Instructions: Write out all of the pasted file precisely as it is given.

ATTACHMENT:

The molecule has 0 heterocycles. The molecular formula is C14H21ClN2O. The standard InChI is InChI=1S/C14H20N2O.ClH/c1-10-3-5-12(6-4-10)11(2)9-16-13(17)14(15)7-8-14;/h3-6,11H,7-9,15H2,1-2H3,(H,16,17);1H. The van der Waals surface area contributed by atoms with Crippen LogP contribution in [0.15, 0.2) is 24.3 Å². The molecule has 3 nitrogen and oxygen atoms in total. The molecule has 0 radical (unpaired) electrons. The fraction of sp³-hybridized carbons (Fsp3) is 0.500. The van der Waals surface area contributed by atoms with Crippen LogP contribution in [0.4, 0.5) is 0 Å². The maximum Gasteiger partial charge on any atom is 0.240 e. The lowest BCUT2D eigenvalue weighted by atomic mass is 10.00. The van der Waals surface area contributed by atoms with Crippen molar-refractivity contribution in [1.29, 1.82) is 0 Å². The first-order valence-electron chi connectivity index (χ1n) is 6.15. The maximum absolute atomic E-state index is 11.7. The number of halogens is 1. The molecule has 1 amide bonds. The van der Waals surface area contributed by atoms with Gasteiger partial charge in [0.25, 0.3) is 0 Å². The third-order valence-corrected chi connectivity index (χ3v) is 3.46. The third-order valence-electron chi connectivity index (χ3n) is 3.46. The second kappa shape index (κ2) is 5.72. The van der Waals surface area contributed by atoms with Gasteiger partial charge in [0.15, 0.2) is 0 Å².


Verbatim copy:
The molecule has 0 heterocycles. The molecular formula is C14H21ClN2O. The standard InChI is InChI=1S/C14H20N2O.ClH/c1-10-3-5-12(6-4-10)11(2)9-16-13(17)14(15)7-8-14;/h3-6,11H,7-9,15H2,1-2H3,(H,16,17);1H. The van der Waals surface area contributed by atoms with Crippen LogP contribution in [0.15, 0.2) is 24.3 Å². The molecule has 3 nitrogen and oxygen atoms in total. The molecule has 0 radical (unpaired) electrons. The fraction of sp³-hybridized carbons (Fsp3) is 0.500. The van der Waals surface area contributed by atoms with Crippen LogP contribution in [0.4, 0.5) is 0 Å². The maximum Gasteiger partial charge on any atom is 0.240 e. The lowest BCUT2D eigenvalue weighted by atomic mass is 10.00. The van der Waals surface area contributed by atoms with Crippen molar-refractivity contribution in [1.29, 1.82) is 0 Å². The first-order valence-electron chi connectivity index (χ1n) is 6.15. The maximum absolute atomic E-state index is 11.7. The number of halogens is 1. The molecule has 1 amide bonds. The van der Waals surface area contributed by atoms with Gasteiger partial charge in [0.25, 0.3) is 0 Å². The third-order valence-corrected chi connectivity index (χ3v) is 3.46. The third-order valence-electron chi connectivity index (χ3n) is 3.46. The second kappa shape index (κ2) is 5.72. The van der Waals surface area contributed by atoms with Gasteiger partial charge in [0.15, 0.2) is 0 Å².